Reach Pillars for an Apprenticeship Degree Program
Reach University has identified five key pillars for an apprenticeship-based degree program. These pillars guide decisions related to all elements of the program design. As you design your program, keep these pillars in mind or adapt them to your context. Reach University’s pillars are:
Teacher apprentices work full time and still graduate on a standard timeline because their job as a paraprofessional counts towards the degree’s credit hours.
Classes are online and scheduled around apprentices' workday so that they do not need to travel far from home, miss work, or arrange childcare.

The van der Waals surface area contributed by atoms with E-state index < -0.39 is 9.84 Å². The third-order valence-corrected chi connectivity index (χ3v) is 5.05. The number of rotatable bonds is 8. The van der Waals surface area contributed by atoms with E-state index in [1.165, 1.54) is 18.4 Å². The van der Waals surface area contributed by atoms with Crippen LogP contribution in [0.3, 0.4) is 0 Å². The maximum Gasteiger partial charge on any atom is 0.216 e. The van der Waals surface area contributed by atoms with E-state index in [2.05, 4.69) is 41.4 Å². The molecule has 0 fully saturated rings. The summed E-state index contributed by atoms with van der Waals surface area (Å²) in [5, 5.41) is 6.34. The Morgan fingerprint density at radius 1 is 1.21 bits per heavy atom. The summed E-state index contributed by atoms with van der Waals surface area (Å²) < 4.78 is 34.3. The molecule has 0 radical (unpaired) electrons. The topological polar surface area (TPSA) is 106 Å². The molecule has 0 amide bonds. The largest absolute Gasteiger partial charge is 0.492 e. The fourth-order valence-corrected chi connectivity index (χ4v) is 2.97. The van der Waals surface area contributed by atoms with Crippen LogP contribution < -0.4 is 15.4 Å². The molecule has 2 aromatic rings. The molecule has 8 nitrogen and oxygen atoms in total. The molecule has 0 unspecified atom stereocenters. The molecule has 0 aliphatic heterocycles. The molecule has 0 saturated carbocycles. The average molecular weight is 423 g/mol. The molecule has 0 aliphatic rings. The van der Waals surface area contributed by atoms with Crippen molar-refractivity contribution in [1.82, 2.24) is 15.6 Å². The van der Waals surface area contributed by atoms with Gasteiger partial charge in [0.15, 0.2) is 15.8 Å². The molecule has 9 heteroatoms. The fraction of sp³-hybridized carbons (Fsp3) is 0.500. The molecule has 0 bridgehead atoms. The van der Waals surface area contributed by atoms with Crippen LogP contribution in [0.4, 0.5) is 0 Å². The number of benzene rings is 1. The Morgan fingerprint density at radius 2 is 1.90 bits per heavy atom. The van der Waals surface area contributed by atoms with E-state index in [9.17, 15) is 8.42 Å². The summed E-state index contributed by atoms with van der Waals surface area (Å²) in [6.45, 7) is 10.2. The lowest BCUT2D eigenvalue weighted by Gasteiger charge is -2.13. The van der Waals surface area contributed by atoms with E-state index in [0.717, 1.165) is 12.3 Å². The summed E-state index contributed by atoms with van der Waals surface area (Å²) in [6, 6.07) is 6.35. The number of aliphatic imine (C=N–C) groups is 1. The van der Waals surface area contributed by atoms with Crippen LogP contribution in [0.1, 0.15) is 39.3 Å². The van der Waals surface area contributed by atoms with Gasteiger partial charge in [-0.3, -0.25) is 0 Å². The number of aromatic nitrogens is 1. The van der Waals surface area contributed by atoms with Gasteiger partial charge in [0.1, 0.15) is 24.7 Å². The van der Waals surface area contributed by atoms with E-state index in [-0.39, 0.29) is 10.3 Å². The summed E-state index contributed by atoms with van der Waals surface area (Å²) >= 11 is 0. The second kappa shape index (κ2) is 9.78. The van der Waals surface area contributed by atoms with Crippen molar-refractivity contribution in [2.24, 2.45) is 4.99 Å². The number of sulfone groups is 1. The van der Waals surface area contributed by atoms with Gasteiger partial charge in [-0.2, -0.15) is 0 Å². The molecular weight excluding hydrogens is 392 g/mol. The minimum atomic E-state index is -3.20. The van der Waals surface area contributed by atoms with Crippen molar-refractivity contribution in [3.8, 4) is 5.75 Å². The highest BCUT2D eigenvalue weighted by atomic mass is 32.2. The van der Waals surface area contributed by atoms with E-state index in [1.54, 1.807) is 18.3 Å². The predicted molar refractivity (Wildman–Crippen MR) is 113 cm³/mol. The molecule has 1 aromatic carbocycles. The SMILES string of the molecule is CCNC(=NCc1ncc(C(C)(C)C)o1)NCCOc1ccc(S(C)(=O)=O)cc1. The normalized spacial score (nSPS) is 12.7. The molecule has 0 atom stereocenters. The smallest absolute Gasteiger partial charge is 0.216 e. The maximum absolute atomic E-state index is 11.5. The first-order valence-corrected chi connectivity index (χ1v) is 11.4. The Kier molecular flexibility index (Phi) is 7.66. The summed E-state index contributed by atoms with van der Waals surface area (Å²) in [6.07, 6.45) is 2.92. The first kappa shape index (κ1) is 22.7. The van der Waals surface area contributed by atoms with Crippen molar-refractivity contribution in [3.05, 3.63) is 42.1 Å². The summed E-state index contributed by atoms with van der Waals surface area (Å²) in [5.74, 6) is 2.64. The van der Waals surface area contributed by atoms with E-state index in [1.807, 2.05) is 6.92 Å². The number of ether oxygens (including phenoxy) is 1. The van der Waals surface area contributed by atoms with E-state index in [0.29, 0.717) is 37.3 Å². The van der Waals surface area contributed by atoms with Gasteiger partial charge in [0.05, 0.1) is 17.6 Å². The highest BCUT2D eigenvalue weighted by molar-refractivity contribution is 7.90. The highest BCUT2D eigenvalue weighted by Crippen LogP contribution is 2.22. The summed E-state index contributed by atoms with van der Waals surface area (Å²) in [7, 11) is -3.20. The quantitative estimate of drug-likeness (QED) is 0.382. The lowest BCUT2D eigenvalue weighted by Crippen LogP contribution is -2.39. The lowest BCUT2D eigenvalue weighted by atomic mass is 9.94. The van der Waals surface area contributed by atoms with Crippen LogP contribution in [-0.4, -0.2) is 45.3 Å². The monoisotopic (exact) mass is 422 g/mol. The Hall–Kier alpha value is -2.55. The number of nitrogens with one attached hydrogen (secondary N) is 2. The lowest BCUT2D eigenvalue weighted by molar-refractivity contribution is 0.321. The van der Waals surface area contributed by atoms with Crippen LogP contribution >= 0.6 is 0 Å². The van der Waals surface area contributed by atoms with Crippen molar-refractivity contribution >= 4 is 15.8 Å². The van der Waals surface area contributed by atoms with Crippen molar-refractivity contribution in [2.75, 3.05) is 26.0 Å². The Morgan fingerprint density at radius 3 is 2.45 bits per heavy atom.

Class discussions analyze apprentices' work experience (rather than theoretical problem sets, essays, or performance tasks) to ensure immediate applicability.
Districts/parishes pay apprentices, and federal funding – such as Pell grants, WIOA funding, and other sources – covers the cost of tuition. Apprentices do not take on debt; they are paid to earn their Bachelor’s degree and teaching credential/license.
Educational preparation providers (such as colleges or universities) coordinate around district/parish staffing needs. Apprentices know they have a teaching position waiting for them in their school district/parish when they graduate.